I’m still a bit confused about the difference between adding and developing a package at a local path.
(@v1.4) pkg> add <path>/<to>/<my>/<package>
(@v1.4) pkg> dev <path>/<to>/<my>/<package>
I’ve read the part of the Pkg documentation that states:
Note tracking a package through
add is distinct from
develop : changes to files in the local package repository will not immediately be reflected when loading that package. The changes would have to be committed and the packages updated in order to pull in the changes.
but I don’t understand what that means.
]add <path>/<to>/<my>/<package> and at that point in time the
experiment branch of my repository is active.
I’m now tired of working on this
experiment and switch back to
What is julia actually tracking? and what will be reflected when I
I take it that the changes should not be directly reflected, but that seems highly unintuitiv if the package is at a path.
Thank you for the clarification,
dev the path it will load whatever code is at the path at the load time.
add the path it will ask
git for a snapshot of the commited code in your working copy at the add time and store that among your packages. Then it will keep loading that snapshot.
So that means that in my example, because the
experiment branch was active at
add-time that will be the snapshot that is stored.
If I want the
main branch stored I have to make sure to first activate it.
In that case, is it possible to
add multiple versions of the same package by first activating different commits (for example version tags)?
The documentation mentions how we can switch between different branches and the registry version, but is it actually possible to have several versions active simultaneously in one environment?
No. (Well, if you change uuid and name between your branches you can have them in the same environment and load them at the same time but then they are actually different packages and not different versions.)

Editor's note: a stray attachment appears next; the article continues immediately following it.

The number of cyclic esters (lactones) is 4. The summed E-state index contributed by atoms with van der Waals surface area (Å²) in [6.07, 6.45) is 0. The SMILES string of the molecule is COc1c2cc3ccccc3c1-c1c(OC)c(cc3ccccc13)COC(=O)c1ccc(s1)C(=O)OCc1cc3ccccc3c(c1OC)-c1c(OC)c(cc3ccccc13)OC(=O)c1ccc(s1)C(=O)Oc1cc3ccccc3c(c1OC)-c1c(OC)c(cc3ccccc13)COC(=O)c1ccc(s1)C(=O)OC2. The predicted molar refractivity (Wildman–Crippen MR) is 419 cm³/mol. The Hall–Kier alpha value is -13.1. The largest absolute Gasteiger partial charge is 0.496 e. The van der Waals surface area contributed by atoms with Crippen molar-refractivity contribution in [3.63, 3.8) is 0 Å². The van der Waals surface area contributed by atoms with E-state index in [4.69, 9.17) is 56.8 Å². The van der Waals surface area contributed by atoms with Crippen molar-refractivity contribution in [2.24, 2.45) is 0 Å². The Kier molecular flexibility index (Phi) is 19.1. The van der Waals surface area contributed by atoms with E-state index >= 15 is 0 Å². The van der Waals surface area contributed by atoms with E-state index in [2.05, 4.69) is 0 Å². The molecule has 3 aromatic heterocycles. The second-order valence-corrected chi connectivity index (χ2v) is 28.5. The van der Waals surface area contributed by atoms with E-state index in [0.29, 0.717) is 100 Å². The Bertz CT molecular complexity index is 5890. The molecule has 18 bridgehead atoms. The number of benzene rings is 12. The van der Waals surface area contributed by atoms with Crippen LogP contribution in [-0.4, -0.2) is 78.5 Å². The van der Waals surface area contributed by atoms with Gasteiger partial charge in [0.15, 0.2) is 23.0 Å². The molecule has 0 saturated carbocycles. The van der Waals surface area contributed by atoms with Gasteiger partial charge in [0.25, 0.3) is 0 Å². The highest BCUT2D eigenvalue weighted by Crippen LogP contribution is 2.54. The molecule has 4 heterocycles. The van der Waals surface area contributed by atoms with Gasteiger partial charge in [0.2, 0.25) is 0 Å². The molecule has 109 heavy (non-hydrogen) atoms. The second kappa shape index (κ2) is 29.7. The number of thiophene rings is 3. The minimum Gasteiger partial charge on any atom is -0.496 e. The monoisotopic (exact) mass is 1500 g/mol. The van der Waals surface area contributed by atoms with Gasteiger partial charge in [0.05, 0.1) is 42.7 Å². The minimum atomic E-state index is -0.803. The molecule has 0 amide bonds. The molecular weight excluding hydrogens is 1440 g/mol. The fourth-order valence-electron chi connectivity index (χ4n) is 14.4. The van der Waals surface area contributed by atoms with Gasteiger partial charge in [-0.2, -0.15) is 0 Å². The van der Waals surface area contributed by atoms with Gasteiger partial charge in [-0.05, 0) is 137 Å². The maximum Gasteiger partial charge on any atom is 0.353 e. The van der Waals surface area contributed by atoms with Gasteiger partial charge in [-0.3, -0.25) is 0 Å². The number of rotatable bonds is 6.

So that means that in this situation I would have to:
- remove the package
] rm MyPackage
- Change to whatever branch, commit etc. at the package path
- re-add the package
] add <path>/<to>/<package>
Or does simply calling
] add <path>/<to>/<package> suffice to “overwrite” it?
(It doesn’t seem like using
free is really an option here, since the package is not in a registry)
dev a package it will just replace whatever specification of the package you had previously. You also have the option of doing things like
add path/to/package#master to choose a specific branch. It is easy to inspect what happens by reading the package entry in
Manifest.toml in your environment.
Great, thank you for all the answers
Great answer. This makes sound pretty simple, and blows through a lot of what’s confused me about how it works.
If I’ve got this right,
dev is simply a substitute for
add that uses the current contents of the specified directory rather than a snapshot in the package registry.
But if that’s right, I’m still a bit confused about the often recommended use of
dev <hosted get repo> and all the discussion around storage of packages under development in
~/.julia/dev/ (including activating there).
dev of a URL does a bit more than
dev of a path and is basically a convenient way to have Julia make a clone of the code followed by
dev of the path to the clone. If you already have a clone of the package you can just
dev its path directly, in particular if you prefer it to be placed somewhere other than where Julia clones it.
dev of a registered package name provides the additional service that Julia looks up the package URL in the registry for you but is otherwise the same as
dev by URL.
Working with an activated package is frequently a better option than having it
deved to your default environment but is not a general replacement for
dev. E.g. you might be working on activated package
A which depends on package
B. If you also need to make local changes to
B you would
dev it from the environment of
A. (Or you could
dev both packages from an outside environment.)
Excellent, that makes sense! So as long as I’m the only developer and am working locally, activating the package serves my purpose with
dev giving the additional ability to use the same code in arbitrary places and with (potentially) other packages under development.
dev’s power really comes into play is for collaboration (via a git remote)?
In this case, if you
update the package, it will re-check the original path, recover an snapshot of any new commits, and use that, right?